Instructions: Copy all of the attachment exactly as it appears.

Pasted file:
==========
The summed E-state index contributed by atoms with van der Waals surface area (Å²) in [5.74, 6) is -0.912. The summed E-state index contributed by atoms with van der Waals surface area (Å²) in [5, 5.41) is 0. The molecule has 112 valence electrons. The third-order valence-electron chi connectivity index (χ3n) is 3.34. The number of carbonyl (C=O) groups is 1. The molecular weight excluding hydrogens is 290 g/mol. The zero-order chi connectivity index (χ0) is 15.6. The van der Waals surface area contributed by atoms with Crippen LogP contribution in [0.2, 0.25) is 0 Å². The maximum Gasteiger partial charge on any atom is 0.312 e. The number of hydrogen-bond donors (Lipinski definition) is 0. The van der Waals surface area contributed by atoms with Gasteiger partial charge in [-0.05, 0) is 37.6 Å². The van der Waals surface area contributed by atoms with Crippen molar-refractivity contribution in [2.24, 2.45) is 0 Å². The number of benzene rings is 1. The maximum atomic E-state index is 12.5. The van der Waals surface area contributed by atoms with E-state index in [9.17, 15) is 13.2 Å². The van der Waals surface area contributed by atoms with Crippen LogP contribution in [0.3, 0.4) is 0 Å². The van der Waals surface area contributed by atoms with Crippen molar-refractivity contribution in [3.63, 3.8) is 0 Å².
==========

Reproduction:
The summed E-state index contributed by atoms with van der Waals surface area (Å²) in [5.74, 6) is -0.912. The summed E-state index contributed by atoms with van der Waals surface area (Å²) in [5, 5.41) is 0. The molecule has 112 valence electrons. The third-order valence-electron chi connectivity index (χ3n) is 3.34. The number of carbonyl (C=O) groups is 1. The molecular weight excluding hydrogens is 290 g/mol. The zero-order chi connectivity index (χ0) is 15.6. The van der Waals surface area contributed by atoms with Crippen LogP contribution in [0.2, 0.25) is 0 Å². The maximum Gasteiger partial charge on any atom is 0.312 e. The number of hydrogen-bond donors (Lipinski definition) is 0. The van der Waals surface area contributed by atoms with Gasteiger partial charge in [-0.05, 0) is 37.6 Å². The van der Waals surface area contributed by atoms with Crippen molar-refractivity contribution in [2.24, 2.45) is 0 Å². The number of benzene rings is 1. The maximum atomic E-state index is 12.5. The van der Waals surface area contributed by atoms with E-state index in [9.17, 15) is 13.2 Å². The van der Waals surface area contributed by atoms with Crippen LogP contribution in [0.3, 0.4) is 0 Å². The van der Waals surface area contributed by atoms with Crippen molar-refractivity contribution in [3.63, 3.8) is 0 Å².